But we have to be careful with scenarios like this, anyway, because we need to avoid cross-contamination from two sources. Consider lying — some things that are externally indistinguishable from lying might well have been performed without a lying intent. These are things we would call lying, but we would call them lying as a matter of practical convenience — only God and, perhaps, the person in question would be able to distinguish what they did from lying in a proper sense. So (1) we need to distinguish cases that we would call torture solely on the basis of the actual elements of the action from those we would call torture because they are for practical purposes just like such actions. And the other source of cross-contamination is from issues of negligence, since we fairly regularly people of things not because they deliberately did something but because they neglected to do the sort of thing that would avoid that external kind of action. Thus, for instance, Bulver in Eliot’s Middlemarch can be said to murder Raffles not because he had murderous intent, but because he voluntarily neglected to avoid the sort of thing that could have been done with murderous intent. There was no murderous intention, but there was a willing neglect of the sorts of things that would necessary for avoiding going too far (or not going far enough); and the negligence had pretty much the same effect as any murderous intention. So (2) we need to distinguishes that are torture because of the character of the action from cases that we would call torture because people neglect to do what they should have done to prevent an action with nontorturous intention from including the sorts of things that go with actions of torturous intention. Both the apparent and the negligent cases are morally important, of course; but in matters of definition they need to be clearly set aside. Indeed, we need to know the definition before we can properly evaluate the appearance and negligence cases.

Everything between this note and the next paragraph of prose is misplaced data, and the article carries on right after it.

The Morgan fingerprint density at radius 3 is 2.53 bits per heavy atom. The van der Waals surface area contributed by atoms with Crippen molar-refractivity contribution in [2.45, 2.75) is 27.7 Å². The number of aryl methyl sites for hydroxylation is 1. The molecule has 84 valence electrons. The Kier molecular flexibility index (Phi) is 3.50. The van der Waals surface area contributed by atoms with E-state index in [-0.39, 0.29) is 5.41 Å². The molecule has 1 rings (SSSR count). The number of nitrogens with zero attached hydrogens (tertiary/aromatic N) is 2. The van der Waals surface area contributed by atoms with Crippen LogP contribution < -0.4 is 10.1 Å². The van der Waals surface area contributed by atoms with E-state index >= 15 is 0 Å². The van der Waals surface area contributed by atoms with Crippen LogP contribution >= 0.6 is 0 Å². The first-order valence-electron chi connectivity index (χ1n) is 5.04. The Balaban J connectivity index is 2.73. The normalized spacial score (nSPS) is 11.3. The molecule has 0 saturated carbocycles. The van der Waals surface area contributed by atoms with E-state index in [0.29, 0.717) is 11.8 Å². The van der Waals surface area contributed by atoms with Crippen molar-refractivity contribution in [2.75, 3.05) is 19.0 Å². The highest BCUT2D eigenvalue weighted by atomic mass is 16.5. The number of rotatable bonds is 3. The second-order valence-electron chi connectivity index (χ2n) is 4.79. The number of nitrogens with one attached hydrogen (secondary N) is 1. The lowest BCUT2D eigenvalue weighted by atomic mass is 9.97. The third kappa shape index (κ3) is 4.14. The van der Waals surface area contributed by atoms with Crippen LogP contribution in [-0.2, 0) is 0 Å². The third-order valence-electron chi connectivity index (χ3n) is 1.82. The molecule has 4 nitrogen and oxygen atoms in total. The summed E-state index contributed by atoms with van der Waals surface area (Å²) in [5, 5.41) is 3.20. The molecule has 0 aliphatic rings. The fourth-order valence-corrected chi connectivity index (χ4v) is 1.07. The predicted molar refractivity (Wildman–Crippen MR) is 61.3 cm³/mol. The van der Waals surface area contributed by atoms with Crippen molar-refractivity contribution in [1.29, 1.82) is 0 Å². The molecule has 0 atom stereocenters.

This is part of the reason that it seems clear to me that counterexamples grounded only on intuitions won’t be adequate for making any sort of progress on this question. Intuitions don’t make well-defined distinctions between X and indistinguishable-from-X-for-most-practical-purposes, nor do they make clear distinctions between X and failure-to-avoid-the-sort-of-thing-that-would-prevent-having-effects-like-X; indeed, this is pretty notorious. What we would need to back up a counterexample in this sort of case (or indeed most ethical cases) is not intuitions but principles of moral psychology.

      • December 1, 2011 at 1:37 pm

        When people bring up counterexamples, it may be that they are not trying to attack anyone or vomit out their intuitions, nor is the burden on them to provide an entire theory of Thomistic moral psychology upon which to base their words: that’s what they are asking about, for God’s sake. What if they asked because human knowledge proceeds from more known to less known, and thus people bring up counterexamples, trying to triangulate, seeking to understand what is new to them, etc., etc., and get at the very principles in question. They might want more precision in an account, and thus ask a very precise question that should be easily understandable and answerable by anyone proffering a definition.

        That was a very clear question that has in various ways come up many times, and isn’t it very understandable that someone might ask that question given this discussion? Can you answer this last question? Can you see how someone in good faith might ask what arpruss just did, for very good, rational reasons in pursuit of the truth of reality? What did this question have to do with intuition?

      • Brandon said,

        December 1, 2011 at 2:26 pm